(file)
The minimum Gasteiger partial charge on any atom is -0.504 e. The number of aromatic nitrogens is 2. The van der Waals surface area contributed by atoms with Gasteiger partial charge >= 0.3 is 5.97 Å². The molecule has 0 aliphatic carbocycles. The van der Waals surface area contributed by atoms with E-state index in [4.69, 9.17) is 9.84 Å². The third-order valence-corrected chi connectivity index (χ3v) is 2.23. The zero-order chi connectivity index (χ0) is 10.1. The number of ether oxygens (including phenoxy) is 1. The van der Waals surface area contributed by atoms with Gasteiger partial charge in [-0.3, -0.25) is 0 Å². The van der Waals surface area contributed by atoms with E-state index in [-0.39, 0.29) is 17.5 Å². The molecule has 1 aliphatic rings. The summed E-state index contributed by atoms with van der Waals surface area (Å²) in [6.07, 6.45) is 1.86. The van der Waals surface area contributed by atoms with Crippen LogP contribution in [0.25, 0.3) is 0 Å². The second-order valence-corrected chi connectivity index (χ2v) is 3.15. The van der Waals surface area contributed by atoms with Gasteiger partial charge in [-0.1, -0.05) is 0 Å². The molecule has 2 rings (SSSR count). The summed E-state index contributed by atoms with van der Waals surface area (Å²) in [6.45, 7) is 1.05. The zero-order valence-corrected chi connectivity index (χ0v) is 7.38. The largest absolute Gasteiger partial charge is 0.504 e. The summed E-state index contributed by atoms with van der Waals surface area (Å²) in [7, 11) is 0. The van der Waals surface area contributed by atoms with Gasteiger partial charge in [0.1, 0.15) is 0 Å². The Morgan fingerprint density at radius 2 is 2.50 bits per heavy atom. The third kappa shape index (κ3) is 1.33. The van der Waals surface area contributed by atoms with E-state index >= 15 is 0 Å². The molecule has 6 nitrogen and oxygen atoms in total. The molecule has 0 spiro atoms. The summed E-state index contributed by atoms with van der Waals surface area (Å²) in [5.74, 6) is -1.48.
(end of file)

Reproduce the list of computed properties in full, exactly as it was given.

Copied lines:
The minimum Gasteiger partial charge on any atom is -0.504 e. The number of aromatic nitrogens is 2. The van der Waals surface area contributed by atoms with Gasteiger partial charge >= 0.3 is 5.97 Å². The molecule has 0 aliphatic carbocycles. The van der Waals surface area contributed by atoms with E-state index in [4.69, 9.17) is 9.84 Å². The third-order valence-corrected chi connectivity index (χ3v) is 2.23. The zero-order chi connectivity index (χ0) is 10.1. The number of ether oxygens (including phenoxy) is 1. The van der Waals surface area contributed by atoms with Gasteiger partial charge in [-0.3, -0.25) is 0 Å². The van der Waals surface area contributed by atoms with E-state index in [-0.39, 0.29) is 17.5 Å². The molecule has 1 aliphatic rings. The summed E-state index contributed by atoms with van der Waals surface area (Å²) in [6.07, 6.45) is 1.86. The van der Waals surface area contributed by atoms with Crippen LogP contribution in [0.25, 0.3) is 0 Å². The second-order valence-corrected chi connectivity index (χ2v) is 3.15. The van der Waals surface area contributed by atoms with Gasteiger partial charge in [-0.1, -0.05) is 0 Å². The molecule has 2 rings (SSSR count). The summed E-state index contributed by atoms with van der Waals surface area (Å²) in [6.45, 7) is 1.05. The zero-order valence-corrected chi connectivity index (χ0v) is 7.38. The largest absolute Gasteiger partial charge is 0.504 e. The summed E-state index contributed by atoms with van der Waals surface area (Å²) in [7, 11) is 0. The van der Waals surface area contributed by atoms with Gasteiger partial charge in [0.1, 0.15) is 0 Å². The Morgan fingerprint density at radius 2 is 2.50 bits per heavy atom. The third kappa shape index (κ3) is 1.33. The van der Waals surface area contributed by atoms with E-state index >= 15 is 0 Å². The molecule has 6 nitrogen and oxygen atoms in total. The molecule has 0 spiro atoms. The summed E-state index contributed by atoms with van der Waals surface area (Å²) in [5.74, 6) is -1.48.